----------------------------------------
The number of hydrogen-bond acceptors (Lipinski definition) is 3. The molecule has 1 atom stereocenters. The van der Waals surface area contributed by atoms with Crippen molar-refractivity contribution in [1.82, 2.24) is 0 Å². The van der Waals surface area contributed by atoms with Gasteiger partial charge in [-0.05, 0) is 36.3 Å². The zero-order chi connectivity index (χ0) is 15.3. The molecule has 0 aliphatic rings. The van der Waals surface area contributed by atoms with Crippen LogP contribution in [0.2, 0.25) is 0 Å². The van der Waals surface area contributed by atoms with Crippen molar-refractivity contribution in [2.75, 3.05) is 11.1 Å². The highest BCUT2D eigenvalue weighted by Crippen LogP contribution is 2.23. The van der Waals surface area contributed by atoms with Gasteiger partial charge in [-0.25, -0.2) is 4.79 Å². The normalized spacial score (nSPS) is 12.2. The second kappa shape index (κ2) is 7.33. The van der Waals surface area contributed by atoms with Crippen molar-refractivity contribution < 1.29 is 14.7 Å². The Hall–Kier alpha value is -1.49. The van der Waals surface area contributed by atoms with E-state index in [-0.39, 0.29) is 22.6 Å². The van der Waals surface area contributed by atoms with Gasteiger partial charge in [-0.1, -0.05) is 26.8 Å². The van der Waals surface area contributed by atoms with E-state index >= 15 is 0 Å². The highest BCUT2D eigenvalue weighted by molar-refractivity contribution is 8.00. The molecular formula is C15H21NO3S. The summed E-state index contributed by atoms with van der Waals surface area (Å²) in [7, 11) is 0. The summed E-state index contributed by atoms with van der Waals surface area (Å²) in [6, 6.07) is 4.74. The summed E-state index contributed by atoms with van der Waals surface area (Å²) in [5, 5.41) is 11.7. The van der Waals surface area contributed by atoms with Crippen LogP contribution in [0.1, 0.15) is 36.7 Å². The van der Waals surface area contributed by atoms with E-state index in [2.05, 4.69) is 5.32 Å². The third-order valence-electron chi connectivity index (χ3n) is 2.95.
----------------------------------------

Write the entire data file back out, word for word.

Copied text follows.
The number of hydrogen-bond acceptors (Lipinski definition) is 3. The molecule has 1 atom stereocenters. The van der Waals surface area contributed by atoms with Crippen molar-refractivity contribution in [1.82, 2.24) is 0 Å². The van der Waals surface area contributed by atoms with Gasteiger partial charge in [-0.05, 0) is 36.3 Å². The zero-order chi connectivity index (χ0) is 15.3. The molecule has 0 aliphatic rings. The van der Waals surface area contributed by atoms with Crippen LogP contribution in [0.2, 0.25) is 0 Å². The van der Waals surface area contributed by atoms with Crippen molar-refractivity contribution in [2.75, 3.05) is 11.1 Å². The highest BCUT2D eigenvalue weighted by Crippen LogP contribution is 2.23. The van der Waals surface area contributed by atoms with Gasteiger partial charge in [-0.25, -0.2) is 4.79 Å². The normalized spacial score (nSPS) is 12.2. The second kappa shape index (κ2) is 7.33. The van der Waals surface area contributed by atoms with Crippen molar-refractivity contribution < 1.29 is 14.7 Å². The Hall–Kier alpha value is -1.49. The van der Waals surface area contributed by atoms with E-state index in [-0.39, 0.29) is 22.6 Å². The van der Waals surface area contributed by atoms with Gasteiger partial charge in [-0.1, -0.05) is 26.8 Å². The van der Waals surface area contributed by atoms with E-state index >= 15 is 0 Å². The highest BCUT2D eigenvalue weighted by molar-refractivity contribution is 8.00. The molecular formula is C15H21NO3S. The summed E-state index contributed by atoms with van der Waals surface area (Å²) in [7, 11) is 0. The summed E-state index contributed by atoms with van der Waals surface area (Å²) in [6, 6.07) is 4.74. The summed E-state index contributed by atoms with van der Waals surface area (Å²) in [5, 5.41) is 11.7. The van der Waals surface area contributed by atoms with Crippen LogP contribution in [0.1, 0.15) is 36.7 Å². The van der Waals surface area contributed by atoms with E-state index in [2.05, 4.69) is 5.32 Å². The third-order valence-electron chi connectivity index (χ3n) is 2.95.